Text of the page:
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By Bridget Doherty

Hamilton County Commission

Hamilton County Commissioners unanimously passed a $1.2 billion 2023 operating budget that prioritizes growing the County’s economy, supporting struggling families and youth, and focusing additional resources on public safety.

The budget balances the general fund at $354.8 million and balances the County’s restricted funds at $854.8 million. The County Commissioners achieved a structurally balanced budget, meaning that on-going revenues meet or exceed on-going expenditures.

“It is with great pride that we pass the 2023 budget that includes delivering services directly to families, communities and businesses in ways we’ve never done before,” said Board of County Commissioners President Stephanie Summerow Dumas. “Our budget enhances the lives of all our residents by supporting a safe, healthy and prosperous community while maintaining our fiscal responsibility.” 

“This budget reinvests in the citizens of Hamilton County, while investing in the future growth of our county,” said Commission Vice President Alicia Reece. “We’ve developed innovative ways to help people, particularly seniors, keep the lights on, keep mortgages and rents paid, and keep small businesses open.”

“This budget provides financial stability and exciting opportunities,” said Commissioner Denise Driehaus. “It is responsive to our region’s unique needs. It is forward-thinking, provides predictability, dignifies our workforce, and allows us to be dependable partners in our region’s growth.”

The 2023 approved budget supplements the Administrator’s recommended budget with additional economic development initiatives, infrastructure and the first ring suburbs including:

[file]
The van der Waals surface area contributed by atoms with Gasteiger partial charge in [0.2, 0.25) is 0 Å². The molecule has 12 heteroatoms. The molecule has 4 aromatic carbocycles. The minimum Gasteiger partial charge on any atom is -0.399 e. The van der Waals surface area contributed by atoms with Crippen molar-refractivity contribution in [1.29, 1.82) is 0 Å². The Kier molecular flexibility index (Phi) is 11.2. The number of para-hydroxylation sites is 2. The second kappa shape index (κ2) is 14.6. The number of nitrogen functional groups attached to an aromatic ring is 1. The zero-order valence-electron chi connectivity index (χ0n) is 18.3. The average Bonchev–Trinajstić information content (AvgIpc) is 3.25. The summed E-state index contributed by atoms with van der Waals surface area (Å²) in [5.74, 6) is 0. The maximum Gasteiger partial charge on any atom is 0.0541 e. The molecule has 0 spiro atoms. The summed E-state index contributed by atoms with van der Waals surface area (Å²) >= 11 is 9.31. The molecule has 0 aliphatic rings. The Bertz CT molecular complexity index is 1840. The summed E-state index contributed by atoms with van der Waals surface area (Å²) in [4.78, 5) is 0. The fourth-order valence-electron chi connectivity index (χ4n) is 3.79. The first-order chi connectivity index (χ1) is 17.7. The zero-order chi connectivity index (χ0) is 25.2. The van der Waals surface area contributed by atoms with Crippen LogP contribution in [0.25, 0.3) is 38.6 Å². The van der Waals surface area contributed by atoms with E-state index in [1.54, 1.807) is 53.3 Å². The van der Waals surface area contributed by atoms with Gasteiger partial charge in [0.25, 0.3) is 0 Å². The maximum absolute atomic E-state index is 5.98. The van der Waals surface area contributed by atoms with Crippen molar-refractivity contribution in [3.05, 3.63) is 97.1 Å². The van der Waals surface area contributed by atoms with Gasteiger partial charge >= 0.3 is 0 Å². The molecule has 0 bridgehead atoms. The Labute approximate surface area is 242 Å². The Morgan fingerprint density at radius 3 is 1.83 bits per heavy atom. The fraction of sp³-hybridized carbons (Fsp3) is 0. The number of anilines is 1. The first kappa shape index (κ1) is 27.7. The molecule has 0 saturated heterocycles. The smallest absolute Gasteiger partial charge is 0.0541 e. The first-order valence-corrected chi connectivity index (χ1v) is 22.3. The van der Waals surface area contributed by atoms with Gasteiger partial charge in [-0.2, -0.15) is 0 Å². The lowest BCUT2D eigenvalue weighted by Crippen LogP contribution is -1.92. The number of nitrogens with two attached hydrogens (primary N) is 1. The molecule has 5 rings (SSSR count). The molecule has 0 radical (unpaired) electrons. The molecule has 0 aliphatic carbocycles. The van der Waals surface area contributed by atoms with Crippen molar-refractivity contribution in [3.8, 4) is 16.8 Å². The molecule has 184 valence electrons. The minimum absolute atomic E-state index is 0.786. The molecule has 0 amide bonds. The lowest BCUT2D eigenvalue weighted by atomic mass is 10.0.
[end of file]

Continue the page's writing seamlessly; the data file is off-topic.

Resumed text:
• $1.5 million to continue tourism and economic development grants focused on supporting large catalytic events,
  • $500,000 to support bike trail projects,
  • $350,000 for the operations of the Cincinnati Black Music Walk of Fame,
  • $250,000 for a grant program in the first ring suburban communities through the support of smaller, community-focused events,
  • $50,000 to the Office of Small Business for funding a Small Business Day and Small Business “Pitch Night.”

The 2023 approved budget also reflects Commissioners’ values by supporting struggling families and youth with the following programs:

  • $250,000 in additional youth resiliency grants to “Inspire” youth through coaching and mentoring,
  • $400,000 for the expansion of Gender Based Violence education within Hamilton County schools, 
  • $200,000 to perform a feasibility analysis on the development of a youth sports complex in Hamilton County,
  • $250,000 for a grant program, “Beyond Your Imagination,” to provide positive cultural experiences and interactions for foster care youth. 

The 2023 approved budget priorities public safety in the County with the following investments:

  • $5 million for care of youth in the Juvenile Court system,
  • $3 million for technology needs and wage increases for the County’s 911 Emergency Call Center,
  • $1.2 million for operations of a new Emergency Management Agency warehouse and internalizing emergency siren maintenance,
  • $1 million on maintenance needs at the 38-year-old Justice Center,
  • $1 million investment in body and dash cameras for Sheriff’s Deputies.    

The Board of County Commissioners also gave guidance to the Administration to study, assess and report back on several items, including:

  • The sewage clean-up needs at Union Baptist Cemetery in Price Hill,
  • The need for additional shelter capacity for domestic violence victims,
  • The feasibility and costs associated with an expanded 513 Relief Card and provide recommendations and alternatives to the Board,

The approved budget also combats inflationary pressures on County employees with a general wage increase of 3.5% and up to 1% merit increase. 

American Rescue Plan Act Allocations Hamilton County received $158 million in funding from the federal government to respond to the economic and social impacts of the COVID-19 pandemic. The 2023 budget contains funding for a variety of programs designed to meet the needs of disproportionately impacted families in Hamilton County including:

  • Continued 513Relief programing and the 513Relief Bus,
  • Relocating the Cincinnati Police Department’s Gun Range to the proposed Regional Safety Complex,

And a total of $40 million in affordable housing and housing assistance.

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